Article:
Mikoyan Gurevich MiG-21MF Fishbed – Czech AF Test Sqn, Stress Team 1998
Out of stock
Out of stock
Hobby Master 1/72 scale HA0140: Mikoyan MiG-21MF, Czech Air Force Test Squadron “Stress Team”.
Now a very scarce items as 1,700 were made. Box is not perfect with some light scuffs and creases. Model is new.
Czech “Stress Team”
Official name was “Letecké středisko inspektora letectva a PVO AČR” / “Flying centre of Air Force and Air Protection Surveyor of Army of the Czech Republic”. Later renamed “Letecký zkušební odbor” / “Flying Test Department”. The team was officially formed 1.3.1994 (director was Chief of Air Force GenMjr. P. Štrůbl) at Čáslav AB. December 1994 the unit was relocated from Čáslav AB (because there already were a lot of regular air force squadrons located there) to Plzeň-Líně AB. In January 1995 the unit was renamed as “Letecký zkušební odbor” (LZO).
Commander of the unit was pplk. Josef Rada, former commander of the 9.sbolp on
Bechyně AB, most of the unit’s pilots were from 9.sbolp as well. Unit’s aircrafts – MiG-21MF – 4307, 5209, 7701, 7711 (all silver except 7711, and from 11.slp Žatec AB), 9410, 9412, 9414, 9802 (all in green-brown camo and from 1.šlp Přerov AB), MiG-21UM – 0165 and 3756, MiG-21R – 1501, 2149 and one L-39ZA number 5013.
The main objective of the unit was developing new tactics, training procedures and the application of these to fighter units. Very soon the unit was assigned the task of displaying the Mig-21 at various air shows so they were known as the Czech Air Force “Delta Team” as well.
The “Stress Squadron” was cancelled soon after the crash of MiG-21 MF (7711, pilot Mjr. Luboš Kubát) and MiG-21UM (3756, pilot Mjr. Miroslav Holak and technician Roman Kovařík – who was onboard against Czech Air Force rules!!!) over the town of České Budějovice on 8.6.1998. The collision occurred because of bad weather while arriving from an air-show. This particular paint scheme is one of the various used by the Czech Air Force “Stress Team”. Mr. Oscar Vickery of Galveston Texas, a former Air Force flight instructor owns the Mig-21 that this model replicates. He is qualified on 10 or more jets and is an instructor for Classic Jet Aircraft Association. The Mig-21 was originally built by the Mikoyan and Gurevich Design Bureau in the Soviet Union with a NATO nickname “Fishbed”. No other jet has had as many planes produced as the Mig-21. Depending on the reference source 8,000 – 13,000 planes of all versions were made in the Soviet Union, under license to allied countries and China without license. At the time of it’s introduction into the Soviet Air Force service in 1959, it was exactly what they wanted. A small, fast, agile, dependable and most importantly simple making it easy to turn out great numbers of the plane. The skies of Eastern Europe, Africa, Asia and Central America seemed to be filled with thousands of the Mig-21. Because of it’s relatively low cost since it was heavily subsidized by the Soviets, it became the plane of choice for many third world countries. Taking this into account this plane this plane has seen more wars then any other modern day jet.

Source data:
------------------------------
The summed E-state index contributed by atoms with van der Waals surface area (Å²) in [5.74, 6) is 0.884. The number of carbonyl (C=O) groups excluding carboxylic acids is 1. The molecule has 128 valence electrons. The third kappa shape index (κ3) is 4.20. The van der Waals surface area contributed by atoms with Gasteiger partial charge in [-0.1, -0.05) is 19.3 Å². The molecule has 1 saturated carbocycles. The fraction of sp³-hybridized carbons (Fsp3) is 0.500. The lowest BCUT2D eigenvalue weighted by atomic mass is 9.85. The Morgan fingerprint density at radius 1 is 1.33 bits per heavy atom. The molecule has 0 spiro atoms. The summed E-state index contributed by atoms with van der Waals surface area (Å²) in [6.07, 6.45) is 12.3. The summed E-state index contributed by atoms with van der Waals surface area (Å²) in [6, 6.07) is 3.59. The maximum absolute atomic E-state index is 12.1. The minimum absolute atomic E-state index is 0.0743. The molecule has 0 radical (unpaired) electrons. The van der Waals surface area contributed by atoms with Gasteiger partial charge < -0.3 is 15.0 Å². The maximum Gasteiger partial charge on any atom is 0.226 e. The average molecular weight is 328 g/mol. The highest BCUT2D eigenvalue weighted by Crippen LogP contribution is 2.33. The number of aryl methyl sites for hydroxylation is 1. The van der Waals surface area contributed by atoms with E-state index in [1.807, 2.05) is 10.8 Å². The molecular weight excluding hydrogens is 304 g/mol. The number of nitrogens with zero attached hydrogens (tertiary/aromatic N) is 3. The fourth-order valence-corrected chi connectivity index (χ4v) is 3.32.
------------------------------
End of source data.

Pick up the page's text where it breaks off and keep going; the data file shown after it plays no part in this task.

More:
The Mig-21 was used in front line service for over 30 years equaling that of the McDonnell Douglas F-4 Phantom II. There were 5 generations of the plane in many versions and each generation brought with it great improvements over it’s predecessors. These are some of the countries that flew the Mig-21: Afghanistan, Albania, Algeria, Angola, Azerbaijan, Bangladesh, Burkina Faso, Bulgaria, Cambodia, China, Congo, Croatia, Cuba, Czech Republic, Egypt, Ethiopia, Finland, GDR, Guinea, Hungary, India, Indonesia, Iran, Iraq, Laos, Libya, Madagascar, Mali, Mongolia, Mozambique, Myanmar (formerly Burma), Nigeria, North Korea, Pakistan, Poland, Romania, Serbia, Slovakia, Somalia, Soviet Union, Sri Lanka, Sudan, Syria, Tanzania, Turkmenistan, Uganda, Ukraine, Vietnam, Yemen, Zambia, Zimbabwe.